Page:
Well, we sure wish you didn’t need this “corner,” but are so glad you found us. We KNOW it is very scary when your parent has been diagnosed with cancer. You probably have a lot of questions and concerns about her treatment, possible loss of hair from chemo, and the future.

Your big question likely is, “How is this going to affect ME?” That’s normal. Parents are “suppose” to be invincible (never tired, sad, or sick, and able to do all things). But they are not. They are people, just like you and me, and we get sick and sad and tired too.
One thing to remember is that although life may be different for a while, this is also a time to really be “a family” and to pull together to support each other. As your mom goes through her treatments to get better, you may have to put yourself second and put your mom (or dad – men can get breast cancer too, but not often) first. That’s not always easy or fun, but you will be so glad you did, and your mom will so appreciate your help and encouragement.


Our moms WANT to “be there” for us, but during this time they may just not feel well enough to do what they used to do. The treatments for breast cancer – surgery, chemo, and radiation – can make your mom very tired, weak, and even sick to her stomach. That is when you can help her the most and show the most patience and love. This should not last forever. The treatments are to help her get better.

We encourage you to talk to your mom, dad, or another adult about YOUR feelings during this time. Cancer does really suck and can turn life upside down for a while. So feelings of anger, hurt, resentment, and fear are normal. The worst thing you can do is to keep those feelings bottled up inside. Get them out in the open and ask for help to cope with them. Feelings like that just grow bigger if you don’t talk about them and deal with them as soon as possible. And you are not the first kid to have those feelings in this situation.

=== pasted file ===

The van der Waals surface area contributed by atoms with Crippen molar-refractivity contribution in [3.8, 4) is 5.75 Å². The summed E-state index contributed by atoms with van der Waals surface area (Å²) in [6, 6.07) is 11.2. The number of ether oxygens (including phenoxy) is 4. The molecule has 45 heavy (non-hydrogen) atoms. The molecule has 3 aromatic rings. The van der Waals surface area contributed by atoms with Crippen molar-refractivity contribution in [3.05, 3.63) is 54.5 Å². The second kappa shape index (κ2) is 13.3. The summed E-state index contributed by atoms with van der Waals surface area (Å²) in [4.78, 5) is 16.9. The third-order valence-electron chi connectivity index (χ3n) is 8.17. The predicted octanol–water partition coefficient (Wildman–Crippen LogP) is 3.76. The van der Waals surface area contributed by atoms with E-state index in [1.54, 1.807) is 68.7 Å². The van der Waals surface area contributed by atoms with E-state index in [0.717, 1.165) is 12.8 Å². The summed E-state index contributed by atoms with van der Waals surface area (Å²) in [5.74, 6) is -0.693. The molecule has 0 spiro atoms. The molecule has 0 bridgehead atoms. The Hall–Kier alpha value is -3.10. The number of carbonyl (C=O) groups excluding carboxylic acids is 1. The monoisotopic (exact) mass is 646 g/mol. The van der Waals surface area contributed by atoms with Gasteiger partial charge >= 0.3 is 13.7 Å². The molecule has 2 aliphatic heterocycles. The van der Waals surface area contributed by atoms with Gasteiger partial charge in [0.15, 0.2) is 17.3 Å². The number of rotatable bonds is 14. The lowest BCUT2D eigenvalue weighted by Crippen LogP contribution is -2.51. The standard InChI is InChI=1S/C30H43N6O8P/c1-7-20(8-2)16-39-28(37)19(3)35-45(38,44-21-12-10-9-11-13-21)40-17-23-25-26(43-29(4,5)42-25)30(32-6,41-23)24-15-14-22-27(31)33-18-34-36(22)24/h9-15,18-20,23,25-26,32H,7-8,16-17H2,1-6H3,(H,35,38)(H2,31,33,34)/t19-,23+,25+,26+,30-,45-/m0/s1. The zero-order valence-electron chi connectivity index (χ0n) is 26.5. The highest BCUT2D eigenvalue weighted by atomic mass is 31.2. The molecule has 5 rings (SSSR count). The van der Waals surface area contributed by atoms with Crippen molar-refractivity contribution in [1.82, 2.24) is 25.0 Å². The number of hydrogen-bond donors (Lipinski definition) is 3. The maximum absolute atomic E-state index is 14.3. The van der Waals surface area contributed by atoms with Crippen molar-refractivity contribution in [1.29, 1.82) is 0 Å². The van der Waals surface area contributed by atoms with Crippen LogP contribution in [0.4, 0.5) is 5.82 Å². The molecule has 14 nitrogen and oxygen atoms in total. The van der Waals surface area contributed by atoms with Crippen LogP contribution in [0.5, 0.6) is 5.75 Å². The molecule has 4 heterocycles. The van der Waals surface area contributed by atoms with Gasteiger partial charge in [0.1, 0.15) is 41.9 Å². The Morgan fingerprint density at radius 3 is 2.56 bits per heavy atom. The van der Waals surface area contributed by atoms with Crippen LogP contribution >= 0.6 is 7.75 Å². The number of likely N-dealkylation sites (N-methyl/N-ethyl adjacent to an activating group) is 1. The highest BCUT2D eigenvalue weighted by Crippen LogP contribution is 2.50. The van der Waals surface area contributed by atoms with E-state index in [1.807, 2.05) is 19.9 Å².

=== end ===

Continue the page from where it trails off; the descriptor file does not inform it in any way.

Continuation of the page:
To help you deal with your mom having cancer, we have listed two websites for kids below and some thoughts and tips from our own kids who went through this with us. We hope they help.

Kids Konnected
provides assistance to children whose parents have been diagnosed with cancer. | 1.800.899.2866

Cancer Really Sucks
is a website designed by teens and for teens to help them cope with a parent’s cancer.



When my mom first got breast cancer, she told almost all of her friends. I told no one. I didn’t want a pity party or a condolence session. But she didn’t tell her friends in order to get sympathy, she did it because she needed support. So give her support. Help her be strong. Face the challenge together. Tell her how much you love her. Make every single day count. Every Single Day.
Katie, 14 at mom’s diagnosis, now 17

Timmy, at the hairdresser to get his hair cut with his mom (who had lost all her hair and was wearing a wig), told the lady “ My mom doesn’t need one because her hair comes off.”
Timmy, almost 3

My mom told me she had breast cancer on November 12 2010. I was very sad at first but I didn’t feel any other emotions because I knew we would get through it. When she lost her hair i didn’t care. Some people are embarrassed to be with their mom when they have no hair. So that’s what I did to support her – I shaved all my hair off the night of her surgery. And everyone supported us, brought us meals, came over just to talk. Cancer will make sometimes harder than others. She might not feel good some days, and that means it’s just a little more work, but it’s worth it for your mom. Just the little things make her happy. Spend time with her, because she appreciates her Child’s support the most.
Cole (a boy), 11 at mom’s diagnosis, now 12